Graphic Notation and Musical Graphics

Musical graphic notation is a written representation of music that uses none or only few of the elements of traditional staff notation.[1] Graphic notation is often an indeterminate, ambiguous type of notation whose symbols and interpretations are explained in a legend or in annotations.

Musical graphics, on the other hand, has its own aesthetic value as a visual art and does not have to be defined through its translatability into music. Like visual scores—that is, images instead of graphics—musical graphics is composed not with the intent of producing concrete music; it may, however, be translated into music.[2]

The first graphic notations and musical graphics were produced within the New York school of composers around John Cage: Morton Feldman’s Projection from 1950 was the first instance of graphic notation (called graph notation), and Earle Brown’s December 1952 is often deemed the first work of musical graphics (called musical graph). However, the term musical graphics, or musikalische Grafik, was coined by Roman Haubenstock-Ramati in Europe, where in the late 1950s a music-theoretical discussion began that primarily revolved around the dissolution of the concept of the work of art and the aesthetics of autonomy. Starting in the 1970s, more and more visual artists began to engage in musical graphics, and improvising performance artists developed new interpretational styles.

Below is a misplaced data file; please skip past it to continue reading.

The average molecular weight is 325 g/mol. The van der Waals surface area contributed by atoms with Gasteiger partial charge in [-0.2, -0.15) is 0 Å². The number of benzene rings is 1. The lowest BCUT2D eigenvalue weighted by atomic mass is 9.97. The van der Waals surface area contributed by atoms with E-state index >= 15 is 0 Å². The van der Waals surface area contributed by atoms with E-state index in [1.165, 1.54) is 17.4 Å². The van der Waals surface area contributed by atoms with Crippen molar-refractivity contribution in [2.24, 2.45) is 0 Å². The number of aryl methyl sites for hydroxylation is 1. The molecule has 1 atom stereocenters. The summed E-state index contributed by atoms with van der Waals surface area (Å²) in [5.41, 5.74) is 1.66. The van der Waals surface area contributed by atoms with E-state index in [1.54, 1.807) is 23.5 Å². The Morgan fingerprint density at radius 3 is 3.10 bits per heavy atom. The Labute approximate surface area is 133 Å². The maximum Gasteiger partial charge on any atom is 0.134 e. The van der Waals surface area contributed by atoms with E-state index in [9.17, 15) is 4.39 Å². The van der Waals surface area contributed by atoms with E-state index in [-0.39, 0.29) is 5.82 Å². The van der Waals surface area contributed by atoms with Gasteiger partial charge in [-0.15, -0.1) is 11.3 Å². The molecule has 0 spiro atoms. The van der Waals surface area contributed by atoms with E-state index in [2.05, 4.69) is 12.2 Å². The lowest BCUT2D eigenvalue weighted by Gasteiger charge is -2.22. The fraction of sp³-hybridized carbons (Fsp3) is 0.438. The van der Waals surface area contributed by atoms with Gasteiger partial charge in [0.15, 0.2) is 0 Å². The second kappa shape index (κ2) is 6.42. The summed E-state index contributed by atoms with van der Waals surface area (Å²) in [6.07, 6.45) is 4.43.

Other categorizations of notation specify their function. Thus, aural scores are descriptive graphic representations for music, mostly for tape, that are produced after the music has been performed, with the tape possibly having been made by means of a realization score. The latter has in common with the (prescriptive) action score that the action generating the sound is described, not the acoustic result. Thus they are prescriptive.